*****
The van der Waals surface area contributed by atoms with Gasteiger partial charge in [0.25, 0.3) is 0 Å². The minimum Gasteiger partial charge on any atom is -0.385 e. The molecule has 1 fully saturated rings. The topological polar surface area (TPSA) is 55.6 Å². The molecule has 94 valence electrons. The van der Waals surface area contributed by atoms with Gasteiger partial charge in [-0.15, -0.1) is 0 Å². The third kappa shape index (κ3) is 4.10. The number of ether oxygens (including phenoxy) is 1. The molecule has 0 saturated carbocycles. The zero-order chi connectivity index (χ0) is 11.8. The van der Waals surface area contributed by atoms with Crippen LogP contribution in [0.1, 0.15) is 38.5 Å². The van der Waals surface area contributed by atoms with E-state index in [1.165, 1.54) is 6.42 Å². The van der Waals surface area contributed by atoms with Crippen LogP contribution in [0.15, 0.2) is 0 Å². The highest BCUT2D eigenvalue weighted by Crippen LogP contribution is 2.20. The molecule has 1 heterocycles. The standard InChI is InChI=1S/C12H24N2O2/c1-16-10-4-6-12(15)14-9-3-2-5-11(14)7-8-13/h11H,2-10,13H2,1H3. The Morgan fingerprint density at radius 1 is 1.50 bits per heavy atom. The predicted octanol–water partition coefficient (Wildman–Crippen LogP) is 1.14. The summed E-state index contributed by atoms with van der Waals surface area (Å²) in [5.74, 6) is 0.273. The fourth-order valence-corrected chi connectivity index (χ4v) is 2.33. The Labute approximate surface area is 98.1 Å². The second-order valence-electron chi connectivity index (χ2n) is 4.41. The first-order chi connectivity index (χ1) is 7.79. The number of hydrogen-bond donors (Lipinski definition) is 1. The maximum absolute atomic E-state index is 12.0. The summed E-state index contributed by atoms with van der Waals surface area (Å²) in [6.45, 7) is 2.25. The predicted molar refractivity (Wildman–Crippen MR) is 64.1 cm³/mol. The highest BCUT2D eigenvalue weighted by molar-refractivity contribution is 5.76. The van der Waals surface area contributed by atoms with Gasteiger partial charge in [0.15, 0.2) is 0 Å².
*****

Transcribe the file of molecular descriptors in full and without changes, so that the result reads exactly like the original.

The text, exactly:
The van der Waals surface area contributed by atoms with Gasteiger partial charge in [0.25, 0.3) is 0 Å². The minimum Gasteiger partial charge on any atom is -0.385 e. The molecule has 1 fully saturated rings. The topological polar surface area (TPSA) is 55.6 Å². The molecule has 94 valence electrons. The van der Waals surface area contributed by atoms with Gasteiger partial charge in [-0.15, -0.1) is 0 Å². The third kappa shape index (κ3) is 4.10. The number of ether oxygens (including phenoxy) is 1. The molecule has 0 saturated carbocycles. The zero-order chi connectivity index (χ0) is 11.8. The van der Waals surface area contributed by atoms with Crippen LogP contribution in [0.1, 0.15) is 38.5 Å². The van der Waals surface area contributed by atoms with E-state index in [1.165, 1.54) is 6.42 Å². The van der Waals surface area contributed by atoms with Crippen LogP contribution in [0.15, 0.2) is 0 Å². The highest BCUT2D eigenvalue weighted by Crippen LogP contribution is 2.20. The molecule has 1 heterocycles. The standard InChI is InChI=1S/C12H24N2O2/c1-16-10-4-6-12(15)14-9-3-2-5-11(14)7-8-13/h11H,2-10,13H2,1H3. The Morgan fingerprint density at radius 1 is 1.50 bits per heavy atom. The predicted octanol–water partition coefficient (Wildman–Crippen LogP) is 1.14. The summed E-state index contributed by atoms with van der Waals surface area (Å²) in [5.74, 6) is 0.273. The fourth-order valence-corrected chi connectivity index (χ4v) is 2.33. The Labute approximate surface area is 98.1 Å². The second-order valence-electron chi connectivity index (χ2n) is 4.41. The first-order chi connectivity index (χ1) is 7.79. The number of hydrogen-bond donors (Lipinski definition) is 1. The maximum absolute atomic E-state index is 12.0. The summed E-state index contributed by atoms with van der Waals surface area (Å²) in [6.45, 7) is 2.25. The predicted molar refractivity (Wildman–Crippen MR) is 64.1 cm³/mol. The highest BCUT2D eigenvalue weighted by molar-refractivity contribution is 5.76. The van der Waals surface area contributed by atoms with Gasteiger partial charge in [0.15, 0.2) is 0 Å².